Kentucky Senate bill 4 requires that a physician (or a licensed designee thereof) be physically present with a patient at the time of consent. This holds ramifications for women who require distant travel for medical procedures that are already financially crushing.

Kentucky Senate bill 5 requires that all women seeking to have “any part of an abortion performed” must first be subject to an invasive, transuterine ultrasound. In simple language, a woman who is attempting to responsibly deal with an unwanted pregnancy must also be subjected to having a large, uncomfortable instrument forced into her vaginal opening, then lay quietly while a doctor explains in detail about the fetus.

The consequence for doctors refusing this unethical requirement of an unneeded medical procedure is a Class D felony. A penalty that includes, among others, violent offenses and sex crimes. How very ironic, that to avoid these charges, a doctor must force a woman to engage in penetration by an artificial phallus. Nothing less than MANDATED RAPE!

Additionally, I feel it important to note that, of the eight senators cosponsoring this bill, only ONE is a woman. Seven, SEVEN men have put their names and weight behind a bill that does not affect THEM or THEIR bodies, but could affect thousands of women.

This is the reality, so many people (mostly legislators it would appear) think that abortion is easy. That it is a decision that women come to lightly and without reflection. This is NOT TRUE! Women come to this decision because they KNOW that, for whatever reason, they CAN NOT accept the financial responsibilities that pregnancy, birth, and upbringing carry. These women KNOW that they, for whatever reason, CAN NOT provide for the health and well being of a fetus, a baby, or a child. These women KNOW that, for whatever reason, it is in the best interest of ALL parties involved, to terminate a pregnancy.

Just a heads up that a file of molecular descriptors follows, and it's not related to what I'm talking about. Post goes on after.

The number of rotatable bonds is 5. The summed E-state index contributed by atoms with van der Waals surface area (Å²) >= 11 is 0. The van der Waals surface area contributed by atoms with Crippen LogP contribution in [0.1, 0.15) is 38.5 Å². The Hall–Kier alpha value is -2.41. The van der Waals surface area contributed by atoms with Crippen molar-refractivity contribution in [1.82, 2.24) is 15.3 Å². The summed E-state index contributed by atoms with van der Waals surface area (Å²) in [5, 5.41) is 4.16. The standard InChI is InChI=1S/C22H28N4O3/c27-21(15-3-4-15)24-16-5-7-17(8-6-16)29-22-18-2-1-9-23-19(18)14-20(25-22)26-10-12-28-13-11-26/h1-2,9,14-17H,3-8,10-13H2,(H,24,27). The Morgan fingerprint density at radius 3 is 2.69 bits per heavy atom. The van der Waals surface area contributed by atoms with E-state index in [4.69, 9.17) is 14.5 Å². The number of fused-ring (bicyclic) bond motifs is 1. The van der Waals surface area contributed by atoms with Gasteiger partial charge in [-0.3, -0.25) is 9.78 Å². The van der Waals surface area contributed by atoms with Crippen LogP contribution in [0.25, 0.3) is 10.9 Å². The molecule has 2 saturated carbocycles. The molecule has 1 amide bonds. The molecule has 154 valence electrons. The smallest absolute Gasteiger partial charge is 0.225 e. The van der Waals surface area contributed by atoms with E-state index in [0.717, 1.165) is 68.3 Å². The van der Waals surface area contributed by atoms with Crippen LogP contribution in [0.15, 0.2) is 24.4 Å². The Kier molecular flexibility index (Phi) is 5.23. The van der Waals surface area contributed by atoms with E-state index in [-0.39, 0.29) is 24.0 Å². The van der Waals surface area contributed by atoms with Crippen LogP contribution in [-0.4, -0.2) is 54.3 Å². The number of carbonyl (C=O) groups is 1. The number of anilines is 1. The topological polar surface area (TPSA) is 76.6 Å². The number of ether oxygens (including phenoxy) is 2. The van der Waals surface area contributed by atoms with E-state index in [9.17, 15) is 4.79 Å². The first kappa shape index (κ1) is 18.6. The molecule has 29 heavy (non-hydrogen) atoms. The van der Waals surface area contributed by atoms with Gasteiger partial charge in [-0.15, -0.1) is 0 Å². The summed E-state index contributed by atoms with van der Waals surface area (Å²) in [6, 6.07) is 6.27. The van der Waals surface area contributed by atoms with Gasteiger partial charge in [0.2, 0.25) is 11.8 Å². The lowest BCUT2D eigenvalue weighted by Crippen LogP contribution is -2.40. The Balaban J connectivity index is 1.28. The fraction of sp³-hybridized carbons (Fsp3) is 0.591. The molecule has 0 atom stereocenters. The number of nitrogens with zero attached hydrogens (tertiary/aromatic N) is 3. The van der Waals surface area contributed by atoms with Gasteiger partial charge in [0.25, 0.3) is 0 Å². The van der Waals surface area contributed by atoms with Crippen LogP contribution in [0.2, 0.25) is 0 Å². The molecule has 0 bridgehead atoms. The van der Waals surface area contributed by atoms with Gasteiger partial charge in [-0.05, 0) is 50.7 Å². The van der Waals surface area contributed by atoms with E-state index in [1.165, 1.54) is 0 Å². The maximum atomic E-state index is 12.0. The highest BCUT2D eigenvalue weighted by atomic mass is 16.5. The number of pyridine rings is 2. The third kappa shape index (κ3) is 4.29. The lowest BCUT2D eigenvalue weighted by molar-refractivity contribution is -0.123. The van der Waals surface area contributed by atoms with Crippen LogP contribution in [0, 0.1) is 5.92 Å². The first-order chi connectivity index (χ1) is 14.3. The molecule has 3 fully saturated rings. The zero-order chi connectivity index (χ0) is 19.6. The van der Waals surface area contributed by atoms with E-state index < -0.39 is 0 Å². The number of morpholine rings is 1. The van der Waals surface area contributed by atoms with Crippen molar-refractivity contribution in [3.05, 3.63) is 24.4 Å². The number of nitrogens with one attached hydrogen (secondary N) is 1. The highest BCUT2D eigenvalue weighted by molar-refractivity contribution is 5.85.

Kentucky Senate bills 4 and 5 serve to prevent a woman from exercising the right to do what SHE KNOWS is best.

We stand here today, not only to speak for the rights of women to be free from the mandates of rape, but also to speak for the rights of our brothers, our sisters, our sons and our daughters, our friends and ourselves. For too long we have been expected to fight for the equality of our LGBTI family by going city to city, begging for equal treatment one commission or council at a time.

While I salute the leadership of Louisville, Lexington, Covington, and Vicco for trying to secure the equal rights of all of their citizens, it is time to bring equality to all Kentuckians. It is time that we no longer have to wonder if we have crossed the city boundaries and are now fair game to those who would see us left homeless, jobless, and afraid.

KY Senate Bill 28 extends the hands of equality across the Commonwealth. While it does not prevent prejudice, it does prevent discrimination. It lets ALL Kentuckians see that our Commonwealth and its legislators recognize all of us as people FIRST and demands that others do the same. KY Senate Bill 28 shows our YOUTH that, even though we sometimes have to fight for is, it does, in fact GET BETTER!

We stand here today at OUR Capital in common cause. That our rights as individuals not be denied by the majority or by the privileged. We are all here today to stand up and to BE COUNTED!